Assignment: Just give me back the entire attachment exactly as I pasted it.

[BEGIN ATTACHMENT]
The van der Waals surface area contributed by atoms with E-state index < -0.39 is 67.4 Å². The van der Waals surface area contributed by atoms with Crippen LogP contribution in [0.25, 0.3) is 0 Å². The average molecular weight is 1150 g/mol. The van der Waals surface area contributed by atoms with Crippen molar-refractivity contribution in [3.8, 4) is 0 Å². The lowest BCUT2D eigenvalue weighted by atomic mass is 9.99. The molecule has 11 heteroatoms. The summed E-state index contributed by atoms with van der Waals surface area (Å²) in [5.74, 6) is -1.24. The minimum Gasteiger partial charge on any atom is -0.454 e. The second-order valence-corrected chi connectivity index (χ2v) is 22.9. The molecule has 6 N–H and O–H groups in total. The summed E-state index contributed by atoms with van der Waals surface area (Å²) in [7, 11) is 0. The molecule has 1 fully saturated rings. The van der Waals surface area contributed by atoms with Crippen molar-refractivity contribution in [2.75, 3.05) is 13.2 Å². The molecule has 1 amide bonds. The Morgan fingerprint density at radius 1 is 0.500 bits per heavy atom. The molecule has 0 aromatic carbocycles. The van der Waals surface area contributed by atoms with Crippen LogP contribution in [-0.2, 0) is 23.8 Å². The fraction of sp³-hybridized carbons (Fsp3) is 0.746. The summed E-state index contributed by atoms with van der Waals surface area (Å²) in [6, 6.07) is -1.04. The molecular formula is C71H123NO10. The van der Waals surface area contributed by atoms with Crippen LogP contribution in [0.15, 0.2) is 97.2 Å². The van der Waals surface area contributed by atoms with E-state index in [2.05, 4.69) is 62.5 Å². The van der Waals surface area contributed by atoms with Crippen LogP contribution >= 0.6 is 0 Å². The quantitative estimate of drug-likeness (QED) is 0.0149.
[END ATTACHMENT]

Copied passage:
The van der Waals surface area contributed by atoms with E-state index < -0.39 is 67.4 Å². The van der Waals surface area contributed by atoms with Crippen LogP contribution in [0.25, 0.3) is 0 Å². The average molecular weight is 1150 g/mol. The van der Waals surface area contributed by atoms with Crippen molar-refractivity contribution in [3.8, 4) is 0 Å². The lowest BCUT2D eigenvalue weighted by atomic mass is 9.99. The molecule has 11 heteroatoms. The summed E-state index contributed by atoms with van der Waals surface area (Å²) in [5.74, 6) is -1.24. The minimum Gasteiger partial charge on any atom is -0.454 e. The second-order valence-corrected chi connectivity index (χ2v) is 22.9. The molecule has 6 N–H and O–H groups in total. The summed E-state index contributed by atoms with van der Waals surface area (Å²) in [7, 11) is 0. The molecule has 1 fully saturated rings. The van der Waals surface area contributed by atoms with Crippen molar-refractivity contribution in [2.75, 3.05) is 13.2 Å². The molecule has 1 amide bonds. The Morgan fingerprint density at radius 1 is 0.500 bits per heavy atom. The molecule has 0 aromatic carbocycles. The van der Waals surface area contributed by atoms with Crippen LogP contribution in [-0.2, 0) is 23.8 Å². The fraction of sp³-hybridized carbons (Fsp3) is 0.746. The summed E-state index contributed by atoms with van der Waals surface area (Å²) in [6, 6.07) is -1.04. The molecular formula is C71H123NO10. The van der Waals surface area contributed by atoms with Crippen LogP contribution in [0.15, 0.2) is 97.2 Å². The van der Waals surface area contributed by atoms with E-state index in [2.05, 4.69) is 62.5 Å². The van der Waals surface area contributed by atoms with Crippen LogP contribution >= 0.6 is 0 Å². The quantitative estimate of drug-likeness (QED) is 0.0149.